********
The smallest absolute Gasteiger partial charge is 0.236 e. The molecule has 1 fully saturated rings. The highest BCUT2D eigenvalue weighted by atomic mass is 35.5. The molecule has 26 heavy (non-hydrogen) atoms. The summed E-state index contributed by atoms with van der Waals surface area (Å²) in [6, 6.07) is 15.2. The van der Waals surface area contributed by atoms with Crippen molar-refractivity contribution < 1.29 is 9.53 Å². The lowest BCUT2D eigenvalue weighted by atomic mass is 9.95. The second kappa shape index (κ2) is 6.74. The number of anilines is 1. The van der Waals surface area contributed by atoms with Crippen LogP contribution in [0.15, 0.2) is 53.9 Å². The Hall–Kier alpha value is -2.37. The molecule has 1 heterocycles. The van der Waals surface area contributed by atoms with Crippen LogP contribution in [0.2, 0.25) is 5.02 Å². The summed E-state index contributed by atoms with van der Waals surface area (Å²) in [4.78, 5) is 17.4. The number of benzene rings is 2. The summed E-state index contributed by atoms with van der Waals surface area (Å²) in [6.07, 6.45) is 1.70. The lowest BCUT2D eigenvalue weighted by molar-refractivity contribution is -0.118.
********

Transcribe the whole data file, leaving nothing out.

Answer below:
The smallest absolute Gasteiger partial charge is 0.236 e. The molecule has 1 fully saturated rings. The highest BCUT2D eigenvalue weighted by atomic mass is 35.5. The molecule has 26 heavy (non-hydrogen) atoms. The summed E-state index contributed by atoms with van der Waals surface area (Å²) in [6, 6.07) is 15.2. The van der Waals surface area contributed by atoms with Crippen molar-refractivity contribution < 1.29 is 9.53 Å². The lowest BCUT2D eigenvalue weighted by atomic mass is 9.95. The second kappa shape index (κ2) is 6.74. The number of anilines is 1. The van der Waals surface area contributed by atoms with Crippen LogP contribution in [0.15, 0.2) is 53.9 Å². The Hall–Kier alpha value is -2.37. The molecule has 1 heterocycles. The van der Waals surface area contributed by atoms with Crippen LogP contribution in [0.2, 0.25) is 5.02 Å². The summed E-state index contributed by atoms with van der Waals surface area (Å²) in [4.78, 5) is 17.4. The number of benzene rings is 2. The summed E-state index contributed by atoms with van der Waals surface area (Å²) in [6.07, 6.45) is 1.70. The lowest BCUT2D eigenvalue weighted by molar-refractivity contribution is -0.118.